I know we’re all suffering from NAMA fatigue and I’m not sure I have it in me to write too many more posts on it. Still, I do want to flag that, independent of arguments about the merits of the plan or not, it is extraordinary how little we have been told about how the plan is going to work or about the basis for the estimates released last week. I don’t have time to get into it all but here’s a list of unanswered questions.
1. How were the original LTV estimate of 77%, the figure of €88 billion for asset value at origination, and the figure of €9 billion arrived at in the absence of a detailed loan-by-loan examination?
2. How was the figure of a €47 billion current market value arrived at in the absence of a detailed loan-by-loan examination?
3. How was the figure of a €54 billion long-term economic value (i.e. a fifteen percent premium between current and long-term economic value) arrived at? Is it solely based on the analysis of prime commercial property yields in Section 2 of the supplementary information? If so, why was such a limited (and unrepresentative) amount of information used? Can anyone explain the links between the analysis of commercial property yields presented to us and the fifteen percent gap between current and long-term economic value?
4. Presumably the €54 billion has been arrived at by adding up five figures for the five separate banks. Why can we not be told these five figures? Since the government already owns Anglo, the total figure is of little importance.
5. Can someone definitively explain the formula determining the yield on standard NAMA bonds? Is it the ECB’s main refinancing rate plus a half percent as stated, pretty confidently, by Minister Lenihan? Or does it involve a Euribor rate?
6. If an answer to the previous question is available inside government circles, are they planning to ever explain it to Willie O’Dea?
7. What is the maturity on the main NAMA bonds? Are they six-month bonds to be repeatedly rolled over or are they longer term bonds with interest rate resets? If the latter, what is the maturity?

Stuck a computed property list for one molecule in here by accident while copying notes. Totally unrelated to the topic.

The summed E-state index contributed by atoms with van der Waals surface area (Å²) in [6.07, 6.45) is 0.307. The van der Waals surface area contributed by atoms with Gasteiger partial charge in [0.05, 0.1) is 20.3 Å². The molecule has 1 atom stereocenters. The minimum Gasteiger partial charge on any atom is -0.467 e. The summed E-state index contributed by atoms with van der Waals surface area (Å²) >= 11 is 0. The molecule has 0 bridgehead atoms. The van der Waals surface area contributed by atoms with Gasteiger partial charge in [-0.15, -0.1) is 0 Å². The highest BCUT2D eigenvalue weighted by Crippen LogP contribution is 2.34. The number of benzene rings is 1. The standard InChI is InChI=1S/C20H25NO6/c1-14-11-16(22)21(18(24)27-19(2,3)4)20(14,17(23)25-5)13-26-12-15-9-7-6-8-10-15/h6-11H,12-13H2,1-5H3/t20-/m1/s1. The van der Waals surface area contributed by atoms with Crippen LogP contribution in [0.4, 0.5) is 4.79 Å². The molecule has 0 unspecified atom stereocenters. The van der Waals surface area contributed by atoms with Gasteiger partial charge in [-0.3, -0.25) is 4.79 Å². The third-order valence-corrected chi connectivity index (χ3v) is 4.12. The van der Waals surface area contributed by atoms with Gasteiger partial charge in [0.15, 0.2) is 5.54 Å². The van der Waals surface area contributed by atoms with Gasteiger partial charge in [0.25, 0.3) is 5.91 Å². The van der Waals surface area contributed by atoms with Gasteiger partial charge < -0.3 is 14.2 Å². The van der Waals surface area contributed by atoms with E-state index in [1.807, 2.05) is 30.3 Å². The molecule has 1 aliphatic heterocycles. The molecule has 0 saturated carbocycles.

8. What will be the interest rate on the estimated €2.7 billion in NAMA’s subordinated bonds?
9. What is the maturity for the subordinated bonds and under what terms will the subordinated bonds pay out? The supplementary material (and the general claim that only a ten percent rise in the value of the assets is required for NAMA to break even) suggests that that any losses NAMA makes on an income flow basis (interest paid minus income received from properties owned) will not be factored into the calculation of “whether NAMA broke even.”
10. Does the latter imply that the any future decision in relation to the imposition of a levy will also ignore losses associated with interest payments?
11. Has the government established a position yet on what the post-NAMA capital position of the assisted banks should be? Over what time horizon does the government envisage the banks achieving these positions?
12. Has an explicit decision been taken that the assets acquired by NAMA will have to be managed by the original banks that made the loans? Will there be a role for alternative approaches such getting international property investment funds involved or bundling loans together, securitising and selling them off?
13. Does the government have a strategy for funding the banks after the ECB moves away from unlimited refinancing operations? Might this strategy involve banks selling NAMA bonds?
No doubt some will view the act of asking these questions as disingenuous mischief making. Still, with €54 billion of our money on the line, I feel we’re entitled to know (and note it is our money that’s purchasing the assets and certainly not “Brussels” as Eamon Ryan seems to think.)
Which brings us to the final question: How many of these questions will have been answered by the time the government asks the Dail to vote on this legislation?